Diagnosis is based on clinical presentation, ocular examination, and molecular genetic testing. In asymptomatic or only mildly affected patients, the electroretinogram, electro-oculogram, color vision testing and visual fields may be normal or only mildly abnormal.

Diagnosis is often made when families of patients with suspected or known FEVR are screened. In most infants, FEVR is diagnosed when they are evaluated for failure to fix and follow objects or lights, for pendular nystagmus or heterotropia, or when children and adults notice decreased vision.

Fluorescein angiography has the main diagnostic role. Molecular genetic testing for FZD4 and LRP5 is clinically available. Prenatal diagnosis for pregnancies at increased risk is feasible (analysis of DNA extracted from fetal cells obtained by amniocentesis usually performed at about 15-18 weeks' gestation or chorionic villus sampling at approximately ten to 12 weeks' gestation).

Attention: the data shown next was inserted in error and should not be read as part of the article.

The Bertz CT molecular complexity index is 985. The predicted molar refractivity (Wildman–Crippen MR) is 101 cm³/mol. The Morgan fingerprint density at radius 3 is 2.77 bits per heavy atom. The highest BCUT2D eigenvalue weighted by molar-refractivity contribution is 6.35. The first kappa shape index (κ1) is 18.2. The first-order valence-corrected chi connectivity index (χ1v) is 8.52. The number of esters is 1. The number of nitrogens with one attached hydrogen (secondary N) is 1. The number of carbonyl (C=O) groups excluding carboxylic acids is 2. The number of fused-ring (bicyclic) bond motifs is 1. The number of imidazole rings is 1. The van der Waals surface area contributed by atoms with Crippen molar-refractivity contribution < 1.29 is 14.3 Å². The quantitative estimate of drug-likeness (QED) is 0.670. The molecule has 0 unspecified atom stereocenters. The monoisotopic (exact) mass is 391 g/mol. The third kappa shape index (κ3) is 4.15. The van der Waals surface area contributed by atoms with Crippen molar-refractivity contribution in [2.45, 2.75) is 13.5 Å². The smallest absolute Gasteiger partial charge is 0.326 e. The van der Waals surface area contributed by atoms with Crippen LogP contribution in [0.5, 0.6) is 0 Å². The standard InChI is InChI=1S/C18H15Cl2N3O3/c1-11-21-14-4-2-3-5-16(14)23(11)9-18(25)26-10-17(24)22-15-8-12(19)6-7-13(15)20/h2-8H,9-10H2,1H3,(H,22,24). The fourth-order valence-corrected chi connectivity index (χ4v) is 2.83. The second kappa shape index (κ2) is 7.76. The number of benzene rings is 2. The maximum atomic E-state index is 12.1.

Differential diagnosis

The differential diagnosis of FEVR essentially depends on the stage of the disease. FEVR must be differentiated from ROP, Coats' disease, incontinentia pigmenti, persistent hyperplastic primary vitreous (PHPV), and Norrie disease. Important additional differential diagnoses include high myopia, Eales' disease, juvenile retinoschisis, vitreousand toxocariasis.